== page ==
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'In the 1950s, John Berger recognised that Fullard's work was ''unusually and profoundly personal, yet at the same time unusually observant'' ... Following his earlier support of Fullard's work, in 1984 Berger looked back at the endeavours of a small group of artists, writers, poets and thinkers of the 1950s and commented pointedly: ''By intention, with imagination, and with clumsy anger and dreams of those who see what the privileged ignore, we were close to those without power. None more powerfully and poignantly than George Fullard whose exceptional work still awaits proper recognition'' (G. Whiteley, Assembling the Absurd: The Sculpture of George Fullard, London, 1998, p. 9).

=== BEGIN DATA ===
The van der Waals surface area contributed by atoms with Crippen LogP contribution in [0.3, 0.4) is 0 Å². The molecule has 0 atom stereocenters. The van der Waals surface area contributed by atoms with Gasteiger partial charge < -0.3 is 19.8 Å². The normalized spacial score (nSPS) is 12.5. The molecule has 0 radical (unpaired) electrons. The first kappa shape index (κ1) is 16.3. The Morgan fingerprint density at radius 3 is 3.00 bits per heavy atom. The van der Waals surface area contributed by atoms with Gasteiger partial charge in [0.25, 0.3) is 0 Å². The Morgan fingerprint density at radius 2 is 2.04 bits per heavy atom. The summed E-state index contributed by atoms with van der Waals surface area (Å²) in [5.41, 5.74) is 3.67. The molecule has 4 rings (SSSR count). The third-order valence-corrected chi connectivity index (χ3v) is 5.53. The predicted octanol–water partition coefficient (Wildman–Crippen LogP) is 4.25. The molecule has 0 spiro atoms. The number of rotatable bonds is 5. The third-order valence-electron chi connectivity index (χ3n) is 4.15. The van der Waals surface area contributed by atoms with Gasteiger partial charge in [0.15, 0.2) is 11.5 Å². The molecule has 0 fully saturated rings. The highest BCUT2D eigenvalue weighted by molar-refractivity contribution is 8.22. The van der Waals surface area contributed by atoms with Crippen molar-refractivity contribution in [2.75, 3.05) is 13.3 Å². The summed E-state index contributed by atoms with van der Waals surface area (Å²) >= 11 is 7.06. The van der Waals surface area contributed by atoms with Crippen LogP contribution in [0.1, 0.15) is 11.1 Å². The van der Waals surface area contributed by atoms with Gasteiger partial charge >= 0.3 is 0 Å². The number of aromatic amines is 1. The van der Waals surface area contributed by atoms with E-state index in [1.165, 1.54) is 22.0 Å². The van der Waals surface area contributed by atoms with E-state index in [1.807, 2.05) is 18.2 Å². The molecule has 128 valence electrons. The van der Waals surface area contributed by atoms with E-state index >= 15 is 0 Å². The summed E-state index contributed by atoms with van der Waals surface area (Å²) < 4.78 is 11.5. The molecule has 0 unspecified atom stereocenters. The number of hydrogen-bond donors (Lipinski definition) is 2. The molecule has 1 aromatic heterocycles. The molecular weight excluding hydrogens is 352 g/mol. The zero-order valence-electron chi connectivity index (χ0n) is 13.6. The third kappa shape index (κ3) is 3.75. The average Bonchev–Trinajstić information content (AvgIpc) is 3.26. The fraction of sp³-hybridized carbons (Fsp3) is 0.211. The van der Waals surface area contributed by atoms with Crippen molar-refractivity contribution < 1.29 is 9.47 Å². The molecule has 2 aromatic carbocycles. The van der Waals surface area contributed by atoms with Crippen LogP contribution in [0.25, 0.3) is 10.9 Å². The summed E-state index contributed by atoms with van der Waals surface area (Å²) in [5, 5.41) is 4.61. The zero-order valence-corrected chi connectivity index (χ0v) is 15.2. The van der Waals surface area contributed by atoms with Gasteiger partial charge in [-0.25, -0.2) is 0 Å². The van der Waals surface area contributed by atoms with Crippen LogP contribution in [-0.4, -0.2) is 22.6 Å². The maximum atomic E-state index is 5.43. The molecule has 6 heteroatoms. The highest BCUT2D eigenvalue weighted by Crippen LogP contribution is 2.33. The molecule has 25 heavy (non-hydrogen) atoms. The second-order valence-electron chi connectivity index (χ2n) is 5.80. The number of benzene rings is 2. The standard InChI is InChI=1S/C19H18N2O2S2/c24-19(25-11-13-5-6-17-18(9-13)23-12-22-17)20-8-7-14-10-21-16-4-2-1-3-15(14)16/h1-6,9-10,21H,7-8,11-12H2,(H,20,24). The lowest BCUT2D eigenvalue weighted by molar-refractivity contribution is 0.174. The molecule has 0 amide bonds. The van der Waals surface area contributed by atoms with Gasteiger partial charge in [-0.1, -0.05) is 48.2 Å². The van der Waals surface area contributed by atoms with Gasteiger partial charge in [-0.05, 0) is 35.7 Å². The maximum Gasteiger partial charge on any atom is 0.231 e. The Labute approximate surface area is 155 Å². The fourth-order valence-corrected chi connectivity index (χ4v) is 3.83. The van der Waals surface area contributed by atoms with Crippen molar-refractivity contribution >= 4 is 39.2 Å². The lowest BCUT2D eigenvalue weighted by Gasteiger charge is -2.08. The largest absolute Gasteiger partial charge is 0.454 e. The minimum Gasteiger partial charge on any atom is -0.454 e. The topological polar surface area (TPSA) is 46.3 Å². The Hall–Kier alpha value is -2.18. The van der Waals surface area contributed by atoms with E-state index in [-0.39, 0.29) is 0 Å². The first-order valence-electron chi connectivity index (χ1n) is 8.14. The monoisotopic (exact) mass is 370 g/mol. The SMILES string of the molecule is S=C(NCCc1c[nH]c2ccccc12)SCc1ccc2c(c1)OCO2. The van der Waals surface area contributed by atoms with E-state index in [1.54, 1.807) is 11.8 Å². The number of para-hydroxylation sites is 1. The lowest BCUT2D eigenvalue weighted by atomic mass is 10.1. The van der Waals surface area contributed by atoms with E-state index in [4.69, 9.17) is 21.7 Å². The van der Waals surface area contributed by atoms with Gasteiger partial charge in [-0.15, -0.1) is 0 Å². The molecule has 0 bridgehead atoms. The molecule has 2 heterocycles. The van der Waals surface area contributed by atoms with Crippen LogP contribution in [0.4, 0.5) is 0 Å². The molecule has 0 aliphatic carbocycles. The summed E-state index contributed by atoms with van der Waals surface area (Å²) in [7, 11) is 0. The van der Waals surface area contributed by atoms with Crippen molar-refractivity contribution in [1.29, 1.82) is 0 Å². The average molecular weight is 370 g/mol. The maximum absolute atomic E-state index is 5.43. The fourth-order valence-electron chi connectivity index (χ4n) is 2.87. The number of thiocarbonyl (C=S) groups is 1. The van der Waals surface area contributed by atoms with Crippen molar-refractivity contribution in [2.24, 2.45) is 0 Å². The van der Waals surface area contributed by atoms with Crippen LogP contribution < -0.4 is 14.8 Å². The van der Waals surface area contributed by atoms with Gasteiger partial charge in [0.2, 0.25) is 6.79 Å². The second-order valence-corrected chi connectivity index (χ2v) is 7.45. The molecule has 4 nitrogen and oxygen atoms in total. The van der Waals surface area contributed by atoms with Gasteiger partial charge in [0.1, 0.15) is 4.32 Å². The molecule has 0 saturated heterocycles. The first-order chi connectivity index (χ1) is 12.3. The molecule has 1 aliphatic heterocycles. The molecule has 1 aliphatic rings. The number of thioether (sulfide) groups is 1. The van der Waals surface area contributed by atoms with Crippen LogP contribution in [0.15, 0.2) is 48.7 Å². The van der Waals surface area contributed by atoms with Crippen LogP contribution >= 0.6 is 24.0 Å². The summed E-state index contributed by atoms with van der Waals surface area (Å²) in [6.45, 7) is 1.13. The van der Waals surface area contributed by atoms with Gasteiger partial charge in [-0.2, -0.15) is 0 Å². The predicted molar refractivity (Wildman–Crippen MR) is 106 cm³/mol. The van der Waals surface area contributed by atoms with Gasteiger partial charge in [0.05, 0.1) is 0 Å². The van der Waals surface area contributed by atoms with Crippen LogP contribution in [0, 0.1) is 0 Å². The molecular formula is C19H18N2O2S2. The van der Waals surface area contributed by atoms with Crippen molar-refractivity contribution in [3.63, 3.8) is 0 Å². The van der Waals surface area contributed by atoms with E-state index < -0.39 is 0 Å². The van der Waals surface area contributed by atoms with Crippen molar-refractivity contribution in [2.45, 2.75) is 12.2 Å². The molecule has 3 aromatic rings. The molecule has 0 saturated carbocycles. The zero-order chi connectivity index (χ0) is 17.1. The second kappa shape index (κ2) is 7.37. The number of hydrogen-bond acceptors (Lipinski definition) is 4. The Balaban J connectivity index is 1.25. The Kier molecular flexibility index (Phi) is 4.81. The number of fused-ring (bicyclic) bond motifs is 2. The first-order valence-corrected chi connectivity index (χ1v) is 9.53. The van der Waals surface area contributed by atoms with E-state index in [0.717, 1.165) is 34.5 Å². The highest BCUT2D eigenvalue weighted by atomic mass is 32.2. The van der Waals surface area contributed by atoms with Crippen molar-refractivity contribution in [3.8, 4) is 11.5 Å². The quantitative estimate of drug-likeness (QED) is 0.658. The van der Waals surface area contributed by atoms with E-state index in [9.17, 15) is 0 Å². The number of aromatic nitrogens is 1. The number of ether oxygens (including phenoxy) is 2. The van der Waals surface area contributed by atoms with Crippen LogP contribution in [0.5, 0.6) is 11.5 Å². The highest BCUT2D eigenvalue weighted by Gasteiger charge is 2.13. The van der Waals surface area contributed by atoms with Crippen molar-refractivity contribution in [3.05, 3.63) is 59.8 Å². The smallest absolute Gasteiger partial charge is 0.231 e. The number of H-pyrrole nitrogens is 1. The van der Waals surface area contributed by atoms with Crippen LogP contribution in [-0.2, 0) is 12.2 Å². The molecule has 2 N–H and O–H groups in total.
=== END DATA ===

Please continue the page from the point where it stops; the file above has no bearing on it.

George Fullard was born in 1923 in Sheffield and was arguably one of the most inventive post-war Bristish sculptors of his generation. Between 1937-42 he studied at the Sheffield College of Arts and Crafts. He served in the war in North Africa and Italy between 1942-43 and later between 1945-47 attended the Royal College of Art in both London and Ambleside. From the late 1940s through to the early 1970s, Fullard taught at Brighton School of Art, St. Martin's School of Art, Camberwell, Hammersmith, St. Albans School of Art, Royal College of Art and Chelsea School of Art where he was Head of Sculpture.
He has been exhibited extensively in over 67 exhibitions, most notably the Marlborough New London Gallery (1964), the Natural History Museum (1958), the Tate (1964 & 1965), Royal Academy of Arts (1972 & 1973), Whitechapel Gallery (1981) and the Serpentine Gallery in 1985 and 1995).
Lots 256-260 date from the period between 1959 to 1964 which are considered Fullard's most productive, important and successful years. The year 1961 was a turning point for Fullard, as Gallery One staged a major solo one-man show for him where lot 260 was exhibited.